If you look at this week’s college football rankings, you might see some familiar sights from recent years near the top. Alabama. Ohio State. Clemson. Notre Dame. They’re the programs we’ve come to expect. But, squint a little closer, and who do you see, creeping their way back into the top ten?
That’s right, folks. Texas is back!
But this isn’t a column about FBS programs who are going to briefly push their way into the playoff discussion before losing the Peach Bowl to Kentucky.
No, this is a discussion of the vast and varied wonders of Division II, a place whose tapestry is never richer than in Texas: the state with its own conference!
(Note: Pennsylvania also has its own conference, but that’s a story for another day).
Today we’re here to talk about the Lone Star Conference, a conference with seven football-sponsoring members in Texas (and two more in neighboring New Mexico).
NOTABLE ALUMNI OF THE LONE STAR CONFERENCE
Midwestern State University - Noted TV charlatan Phil “Dr. Phil” McGraw
It’s worth noting that, before transferring to Midwestern State, Dr. Phil was a member of the football team at the University of Tulsa that lost to Houston 100-6, the last Division I-equivalent game to feature a triple-digit score.
Tarleton State University - Air raid offense pioneer Hal Mumme
Texas A&M University - Kingsville - Eva Longoria
West Texas A&M University
A fun thing about researching this column is that I can look at a list of people associated with a university and think to myself “hmm, Georgia O’Keeffe, or French Stewart?”
LONE STAR CONFERENCE GAME OF THE WEEK, THE WEEK I COVERED THE LONE STAR CONFERENCE
12th-ranked Midwestern State was dominant this Saturday, rolling over Texas A&M Kingsville on the road to the tune of a 69-14 victory. Normally I’d choose a game that was closer or more dramatic, but this is the internet and there are rules here. If you score 69 points in a game, you are the game of the week.
LONE STAR CONFERENCE PLAYER OF THE WEEK, THE WEEK I COVERED THE LONE STAR CONFERENCE
In that very same game, sophomore wideout Juwan Johnson pulled in nine catches for 202 and four touchdowns. Johnson has hit the 100-yard mark in a school-record six consecutive games -- and is among Division II’s receiving leaders on the season.
OKAY, LET’S TALK MASCOTS
9. Western New Mexico Mustangs
This is a logo. It fulfills all the basic requirements of a logo, in that I can recognize it, and associate it with a school.
8. Angelo State University Rams
This is a perfectly nice and graphically pleasing logo; the school has a fine and consistent style guide and brand identity.
[scratches arm] Y’all got anything else in there?
Now that’s what I’m talking about. Realistically rendered rams have worked for metal bands for generations, and if they’re good enough for them, they’re good enough for football.
7. University of Texas of the Permian Basin
Great school name, by the way. More schools should be named after geographic features. Wouldn’t the Big Ten East be more compelling if there were a University of New Jersey By The Trash Swamp River? [touches earpiece] I’m being told they already have one of those. Interesting.
Anyways, this falcon has just realized there’s a few Doritos left in the bottom of the bag, which until this moment he had believed to be empty.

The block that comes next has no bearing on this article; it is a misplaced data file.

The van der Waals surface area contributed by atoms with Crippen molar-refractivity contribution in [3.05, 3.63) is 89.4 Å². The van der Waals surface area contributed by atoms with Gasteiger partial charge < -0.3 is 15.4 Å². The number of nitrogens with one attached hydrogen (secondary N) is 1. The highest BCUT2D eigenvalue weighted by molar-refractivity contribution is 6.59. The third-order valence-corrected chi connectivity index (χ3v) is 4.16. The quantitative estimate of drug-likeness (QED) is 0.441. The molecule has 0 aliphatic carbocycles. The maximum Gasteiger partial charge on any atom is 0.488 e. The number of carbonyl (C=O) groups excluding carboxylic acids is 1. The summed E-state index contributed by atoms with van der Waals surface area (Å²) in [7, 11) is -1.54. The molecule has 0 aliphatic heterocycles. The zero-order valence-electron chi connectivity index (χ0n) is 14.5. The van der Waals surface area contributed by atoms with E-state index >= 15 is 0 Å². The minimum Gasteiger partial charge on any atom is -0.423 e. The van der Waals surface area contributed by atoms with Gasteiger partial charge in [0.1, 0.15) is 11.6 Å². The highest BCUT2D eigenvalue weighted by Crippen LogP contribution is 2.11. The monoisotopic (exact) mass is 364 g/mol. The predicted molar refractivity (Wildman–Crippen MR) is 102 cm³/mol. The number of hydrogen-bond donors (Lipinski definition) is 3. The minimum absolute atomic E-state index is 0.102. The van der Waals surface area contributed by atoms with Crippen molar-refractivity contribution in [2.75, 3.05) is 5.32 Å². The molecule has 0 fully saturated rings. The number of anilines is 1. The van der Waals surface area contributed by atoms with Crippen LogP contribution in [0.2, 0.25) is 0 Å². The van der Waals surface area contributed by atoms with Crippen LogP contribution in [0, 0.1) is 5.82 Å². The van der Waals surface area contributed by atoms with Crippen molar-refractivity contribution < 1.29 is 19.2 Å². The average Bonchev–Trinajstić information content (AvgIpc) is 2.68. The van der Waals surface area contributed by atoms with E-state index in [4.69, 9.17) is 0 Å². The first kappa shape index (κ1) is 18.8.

6. Texas A&M University - Commerce
It is an established tenet of Division II Tuesday that every conference has one member whose logo would double as that of a financial services firm. Bonus points to this one for including “Commerce” in the logo. I want to be bilked out of my retirement savings by this team.
5. Eastern New Mexico Greyhounds
Listen, dog logos - especially dog logos that break from the Bulldog-Husky axis - will always get you into the top five in my book. You’d do better if I weren’t convinced the graphic designer couldn’t come up with a logo, panicked, went to the bus station to flee town, and then had a revelation.
4. Midwestern State University Mustangs
“Wait, this isn’t fair, you ranked the other mustangs ninth”. Yes, but there was only one mustang there. This is three mustangs! Three confused mustangs! Three mustangs who are all running an errand, but possibly not on the same page as to what that errand is!
We gotta go pick up Dylan from school / I thought we were going to the store / WE’RE DRIVING TO FLORIDA
3. Tarleton State University Texans
This is not the current correct logo, but I found it and I prefer it.
This is a character straight out of classic indie webcomic Red Meat, and I’m both unsettled and pleased by that. I hate you, Milkman Dan.
2. West Texas A&M University Buffaloes
Fine choice of mascot name. We’re a firmly pro-buffalo/bison media outlet, that’s well-known. Decently rendered logo. Live buffalo mascot?
LIVE BUFFALO MASCOT.
What could possibly top that? Well,
1. Texas A&M University Kingsville Javelinas
For those of us (read: me) not well-versed in the wild fauna of the American Southwest, a short primer:
Javelina (Tayassu tajacu) also known as collared peccary, are medium-sized animals that look similar to a wild boar. Javelina live in desert washes, saguaro and palo verde forests, oak woodlands, and grasslands with mixed shrubs and cacti.
They can be found in the deserts of southeast Texas, New Mexico, Arizona, southward through Mexico and Central America and into northern Argentina.
Javelina are doing well and are not currently listed as threatened.
I applaud an uniquely local choice of mascot animal, and a well-rendered one at that.
Also, “doing well and not currently threatened” is all any of us can aspire to these days.